# Microsoft Research Blog

The Microsoft Research blog provides in-depth views and perspectives from our researchers, scientists and engineers, plus information about noteworthy events and conferences, scholarships, and fellowships designed for academic and scientific communities.

## Optimizing Barnes-Hut t-SNE

May 30, 2018 | By Tavian Barnes, Senior Software Development Engineer

Barnes-Hut optimization highlighted as points converge to their t-SNE positions

Ten years ago, while writing a physics engine, I learned about the Barnes-Hut algorithm for the gravitational n-body problem. Normally, computing the Newtonian gravitational forces between n bodies requires $$O(n^2)$$ evaluations of Newton’s law of universal gravitation, as every body exerts a force on every other body in the system. Barnes-Hut is an approximation that brings that complexity down to $$O(n \log n)$$, by treating clusters of faraway objects as single particles. An octree is used to subdivide the space, and when a certain threshold is met, an internal node may be treated as a point particle at its children’s center of mass, rather than recursing into it.

I didn’t use the Barnes-Hut algorithm at the time. But years later I was surprised to see it being used in the seemingly unrelated context of deep learning. t-SNE is a dimensionality reduction technique often used for visualizing high-dimensional data like word embeddings. It attempts to map points that are close in the high-dimensional space to points that are still close in a low-dimensional space, preserving clusters in the high-dimensional representation. It turns out that t-SNE can be accelerated by applying the same Barnes-Hut technique as gravitational simulation, since they both involve an inverse square law computed between pairs of points. In this post, I’m going to take the Barnes-Hut t-SNE implementation by the original inventor of t-SNE, Laurens van der Maaten (with Geoffrey Hinton), and show how its performance can further be increased while keeping the algorithm the same.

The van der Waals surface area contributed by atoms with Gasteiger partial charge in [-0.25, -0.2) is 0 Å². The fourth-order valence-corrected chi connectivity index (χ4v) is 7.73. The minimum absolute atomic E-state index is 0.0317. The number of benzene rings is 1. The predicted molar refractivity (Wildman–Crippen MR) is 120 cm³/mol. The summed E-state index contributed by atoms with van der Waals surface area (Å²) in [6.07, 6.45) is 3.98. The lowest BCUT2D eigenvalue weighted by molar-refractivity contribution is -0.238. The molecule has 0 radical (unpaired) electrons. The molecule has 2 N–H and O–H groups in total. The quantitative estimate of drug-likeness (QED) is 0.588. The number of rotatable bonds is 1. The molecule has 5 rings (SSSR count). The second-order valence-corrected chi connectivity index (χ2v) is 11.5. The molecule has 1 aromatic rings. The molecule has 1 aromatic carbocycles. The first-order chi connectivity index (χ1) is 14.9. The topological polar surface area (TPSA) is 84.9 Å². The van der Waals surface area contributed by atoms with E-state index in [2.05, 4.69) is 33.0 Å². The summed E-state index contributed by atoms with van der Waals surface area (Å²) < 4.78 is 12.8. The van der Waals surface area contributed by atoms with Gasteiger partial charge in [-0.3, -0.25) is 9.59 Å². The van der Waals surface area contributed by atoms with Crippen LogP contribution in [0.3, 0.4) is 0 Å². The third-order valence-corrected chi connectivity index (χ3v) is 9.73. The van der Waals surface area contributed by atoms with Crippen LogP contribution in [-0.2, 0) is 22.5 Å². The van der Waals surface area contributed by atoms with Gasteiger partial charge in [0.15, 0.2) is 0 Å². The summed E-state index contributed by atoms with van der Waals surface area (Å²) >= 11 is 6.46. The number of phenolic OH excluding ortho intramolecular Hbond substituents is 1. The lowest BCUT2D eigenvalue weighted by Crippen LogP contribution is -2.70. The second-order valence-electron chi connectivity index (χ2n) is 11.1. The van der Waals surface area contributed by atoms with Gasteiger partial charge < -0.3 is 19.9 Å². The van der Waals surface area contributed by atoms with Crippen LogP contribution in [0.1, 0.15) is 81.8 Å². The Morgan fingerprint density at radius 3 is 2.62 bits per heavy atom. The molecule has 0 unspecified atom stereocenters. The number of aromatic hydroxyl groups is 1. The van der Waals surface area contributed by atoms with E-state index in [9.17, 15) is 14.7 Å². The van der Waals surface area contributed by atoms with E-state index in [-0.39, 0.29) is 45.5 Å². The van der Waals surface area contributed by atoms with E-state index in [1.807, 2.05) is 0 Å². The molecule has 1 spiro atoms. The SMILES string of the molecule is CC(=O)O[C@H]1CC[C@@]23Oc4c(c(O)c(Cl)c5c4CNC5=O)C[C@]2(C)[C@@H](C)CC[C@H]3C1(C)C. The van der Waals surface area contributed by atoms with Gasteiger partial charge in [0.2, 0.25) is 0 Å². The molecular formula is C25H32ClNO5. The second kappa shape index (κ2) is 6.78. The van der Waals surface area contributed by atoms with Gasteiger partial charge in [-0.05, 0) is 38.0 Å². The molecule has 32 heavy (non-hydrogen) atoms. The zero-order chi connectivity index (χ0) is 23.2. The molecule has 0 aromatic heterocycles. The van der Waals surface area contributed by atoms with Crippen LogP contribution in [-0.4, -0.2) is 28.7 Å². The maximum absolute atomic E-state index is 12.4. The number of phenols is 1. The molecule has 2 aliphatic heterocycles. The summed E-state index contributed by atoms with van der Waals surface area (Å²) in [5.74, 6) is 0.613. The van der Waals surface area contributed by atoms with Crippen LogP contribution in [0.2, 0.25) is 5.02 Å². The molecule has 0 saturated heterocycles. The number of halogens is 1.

The first step is to check out and build the code:

$git clone git@github.com:lvdmaaten/bhtsne.git Cloning into 'bhtsne'... remote: Counting objects: 205, done. remote: Total 205 (delta 0), reused 0 (delta 0), pack-reused 205 Receiving objects: 100% (205/205), 83.59 KiB | 2.70 MiB/s, done. Resolving deltas: 100% (110/110), done.$ cd bhtsne